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  • Curtiss O-52 Owl

    In 1940 the U.S. Army Air Corps ordered 203 Curtiss O-52s for observation duties -- signified by the designation "O" -- and used them for military maneuvers within the continental United States. Upon America's entry into World War II, however, the U.S. Army Air Forces realized that the airplane lacked the performance necessary for combat operations
  • Consolidated PT-1 Trusty

    By 1924 the U.S. Army Air Service needed a new primary training aircraft, and the Army chose the PT-1 designed by Consolidated Aircraft Corp. of Buffalo, N.Y. Deliveries began in 1925, and the PT-1 became the first training airplane purchased by the Army Air Service in substantial quantity following World War I. All totaled, Consolidated delivered
  • Caproni Ca. 36

    During World War I, Italian aeronautical engineer Gianni Caproni developed a series of multi-engine heavy bombers that played a key role in the Allied strategic bombing campaign. His bombers were produced not only in Italy, but also in France, Great Britain and the United States.In late 1914 Caproni designed the Ca. 31, powered by three Gnome
  • Caquot Type R Observation Balloon

    Tethered balloons allowed World War I observers to see as far as 40 miles behind enemy lines to spot troop movements, chart trench systems and direct artillery fire. The observation balloon most used by Americans was named for its designer, French engineer Lt. Albert Caquot. The hydrogen-filled balloon could lift two passengers in its basket, along
  • Curtiss JN-4D Jenny

    Note: This aircraft is currently in the museum's restoration hangar.The Curtiss Jenny became America's most famous World War I training airplane. Generally used for primary flight training, some Jennies were equipped with machine guns and bomb racks for advanced training. The JN series began by combining the best features of the Curtiss "J" and "N"
  • Conquering the Sky: Dec. 17, 1903

    Pictured is the take-off of the 1903 Wright Flyer on the world's first powered, sustained and controlled heavier-than-air flight on Dec. 17, 1903, at Kill Devil Hills, N.C. Piloted by Orville Wright, the airplane remained aloft for 12 seconds and flew a distance of 120 feet in a straight line.After Orville's first flight, Wilbur flew the aircraft
  • Charles E. Taylor (1868-1956): The First Aviation Mechanic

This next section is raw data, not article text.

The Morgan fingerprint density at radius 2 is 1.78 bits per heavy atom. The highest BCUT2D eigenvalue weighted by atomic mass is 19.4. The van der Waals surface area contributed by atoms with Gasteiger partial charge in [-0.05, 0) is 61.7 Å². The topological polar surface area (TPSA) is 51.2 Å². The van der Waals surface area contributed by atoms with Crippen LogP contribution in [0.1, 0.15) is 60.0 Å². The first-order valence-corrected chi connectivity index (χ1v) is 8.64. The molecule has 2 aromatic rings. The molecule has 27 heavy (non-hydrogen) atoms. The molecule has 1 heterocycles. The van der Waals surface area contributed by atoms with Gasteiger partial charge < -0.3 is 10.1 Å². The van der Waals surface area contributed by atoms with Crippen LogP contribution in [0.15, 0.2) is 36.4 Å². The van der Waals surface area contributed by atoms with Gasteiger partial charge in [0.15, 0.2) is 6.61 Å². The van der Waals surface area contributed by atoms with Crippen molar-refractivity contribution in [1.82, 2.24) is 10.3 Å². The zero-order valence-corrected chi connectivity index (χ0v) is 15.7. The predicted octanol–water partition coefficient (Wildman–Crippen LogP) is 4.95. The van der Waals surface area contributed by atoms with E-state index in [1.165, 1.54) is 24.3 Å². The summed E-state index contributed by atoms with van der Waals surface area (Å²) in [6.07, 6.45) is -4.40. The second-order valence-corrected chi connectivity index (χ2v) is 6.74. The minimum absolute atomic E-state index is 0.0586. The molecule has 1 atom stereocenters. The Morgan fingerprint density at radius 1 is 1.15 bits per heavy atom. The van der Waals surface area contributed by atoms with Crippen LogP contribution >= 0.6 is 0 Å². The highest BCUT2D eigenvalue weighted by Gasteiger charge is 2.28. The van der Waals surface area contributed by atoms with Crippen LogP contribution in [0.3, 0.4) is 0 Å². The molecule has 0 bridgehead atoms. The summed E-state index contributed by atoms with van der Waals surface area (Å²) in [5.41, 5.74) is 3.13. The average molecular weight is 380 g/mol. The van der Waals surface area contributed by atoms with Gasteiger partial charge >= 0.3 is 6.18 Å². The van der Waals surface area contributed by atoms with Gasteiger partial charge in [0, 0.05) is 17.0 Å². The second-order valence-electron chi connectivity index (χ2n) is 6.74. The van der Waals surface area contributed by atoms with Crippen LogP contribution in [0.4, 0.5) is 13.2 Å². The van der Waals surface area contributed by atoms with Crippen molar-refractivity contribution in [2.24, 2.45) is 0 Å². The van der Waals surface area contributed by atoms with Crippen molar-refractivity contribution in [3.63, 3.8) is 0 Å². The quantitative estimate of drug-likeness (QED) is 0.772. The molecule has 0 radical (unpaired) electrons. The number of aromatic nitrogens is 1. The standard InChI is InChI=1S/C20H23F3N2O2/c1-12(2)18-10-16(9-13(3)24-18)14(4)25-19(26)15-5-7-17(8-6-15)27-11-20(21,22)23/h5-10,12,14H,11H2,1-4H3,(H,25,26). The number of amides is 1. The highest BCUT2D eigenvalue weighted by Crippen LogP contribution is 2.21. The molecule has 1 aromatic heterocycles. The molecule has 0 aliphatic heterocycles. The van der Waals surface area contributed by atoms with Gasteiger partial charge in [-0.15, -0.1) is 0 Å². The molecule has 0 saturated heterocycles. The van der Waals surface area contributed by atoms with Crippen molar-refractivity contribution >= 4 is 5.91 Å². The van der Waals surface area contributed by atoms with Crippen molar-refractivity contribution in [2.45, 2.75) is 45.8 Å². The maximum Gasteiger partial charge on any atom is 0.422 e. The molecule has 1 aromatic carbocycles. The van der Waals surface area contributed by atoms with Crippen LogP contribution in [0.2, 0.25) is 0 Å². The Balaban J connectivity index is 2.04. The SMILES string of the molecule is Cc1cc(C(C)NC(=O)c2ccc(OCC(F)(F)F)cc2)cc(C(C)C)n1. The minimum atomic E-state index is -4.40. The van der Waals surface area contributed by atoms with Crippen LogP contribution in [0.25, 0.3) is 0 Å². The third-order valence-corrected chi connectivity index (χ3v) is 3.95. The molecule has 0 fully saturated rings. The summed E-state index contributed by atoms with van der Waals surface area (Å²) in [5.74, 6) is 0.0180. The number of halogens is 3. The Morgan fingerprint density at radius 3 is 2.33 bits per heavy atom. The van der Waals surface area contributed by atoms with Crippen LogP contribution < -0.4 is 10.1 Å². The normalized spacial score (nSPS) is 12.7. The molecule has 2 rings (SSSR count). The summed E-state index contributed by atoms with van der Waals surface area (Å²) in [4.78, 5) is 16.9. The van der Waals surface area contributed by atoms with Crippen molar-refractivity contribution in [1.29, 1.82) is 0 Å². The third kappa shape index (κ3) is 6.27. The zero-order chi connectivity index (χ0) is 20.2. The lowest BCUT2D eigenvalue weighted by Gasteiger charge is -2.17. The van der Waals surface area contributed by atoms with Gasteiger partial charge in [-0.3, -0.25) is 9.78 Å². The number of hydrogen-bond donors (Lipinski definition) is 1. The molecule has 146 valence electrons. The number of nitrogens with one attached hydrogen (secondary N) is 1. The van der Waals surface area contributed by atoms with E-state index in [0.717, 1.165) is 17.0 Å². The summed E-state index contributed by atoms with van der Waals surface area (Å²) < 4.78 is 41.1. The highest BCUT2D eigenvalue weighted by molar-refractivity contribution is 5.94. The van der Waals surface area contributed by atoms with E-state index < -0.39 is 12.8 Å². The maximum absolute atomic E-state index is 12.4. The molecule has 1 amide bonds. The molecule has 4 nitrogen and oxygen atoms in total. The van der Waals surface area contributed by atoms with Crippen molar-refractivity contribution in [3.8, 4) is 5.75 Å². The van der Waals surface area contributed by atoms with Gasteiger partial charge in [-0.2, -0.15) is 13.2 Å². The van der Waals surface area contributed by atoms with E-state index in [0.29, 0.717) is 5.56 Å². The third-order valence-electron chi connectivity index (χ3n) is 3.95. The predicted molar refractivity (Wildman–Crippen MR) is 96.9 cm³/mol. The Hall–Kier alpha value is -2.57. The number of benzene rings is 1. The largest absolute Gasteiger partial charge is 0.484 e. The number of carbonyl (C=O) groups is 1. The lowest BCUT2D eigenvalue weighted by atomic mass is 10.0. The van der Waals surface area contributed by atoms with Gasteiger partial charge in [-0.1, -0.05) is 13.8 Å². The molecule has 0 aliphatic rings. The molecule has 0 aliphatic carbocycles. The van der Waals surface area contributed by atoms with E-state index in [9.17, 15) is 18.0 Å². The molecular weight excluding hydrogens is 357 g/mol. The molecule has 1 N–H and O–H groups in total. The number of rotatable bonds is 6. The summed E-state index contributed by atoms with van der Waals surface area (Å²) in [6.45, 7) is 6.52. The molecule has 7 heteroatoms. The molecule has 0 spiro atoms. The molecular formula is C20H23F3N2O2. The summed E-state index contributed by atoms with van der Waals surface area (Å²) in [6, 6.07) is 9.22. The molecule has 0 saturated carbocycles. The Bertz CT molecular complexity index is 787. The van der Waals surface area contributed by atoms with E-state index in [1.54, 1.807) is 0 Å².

Charlie Taylor was a brilliant, self-taught mechanic who made a crucial contribution to the Wright brothers' invention of the airplane. When a suitable engine was not available for the first flight, he designed and built the first successful airplane engine in only six weeks. This made the Wright brothers' pioneering powered flights possible.Taylor
  • Creation of the Aeronautical Division

    On Aug. 1, 1907, at the recommendation of Maj. George O. Squier, Brig. Gen. James Allen, Chief Signal Officer (1906-1913) of the U.S. Army, established the Aeronautical Division under his office, placing Capt. Charles D. Chandler in command. He tasked this embryonic organization with "all matters pertaining to military ballooning, air machines and
  • Cpl. Edward Ward: First Enlisted Airman

    Cpl. Edward "Eddie" Ward enlisted in the U.S. Army in 1901. In July 1907 the Army sent Ward and Pfc. Joseph Barrett to Leo Stevens' balloon factory, where they learned the basics of balloon maintenance from the pre-eminent American balloon manufacturer. A month later, Brig. Gen. James Allen ordered Ward and Barrett to the newly created Aeronautical
  • Controllable Balloons: Dirigibles

    From the beginning, the usefulness of the balloon depended upon giving it "dirigibility" or directional control -- without it, balloons could only drift with the wind. Although the U.S. Army did not buy its first dirigible until 1908, the technology had existed for more than 50 years.In 1852 Henri Giffard, a French engineer, mounted a 3-hp steam

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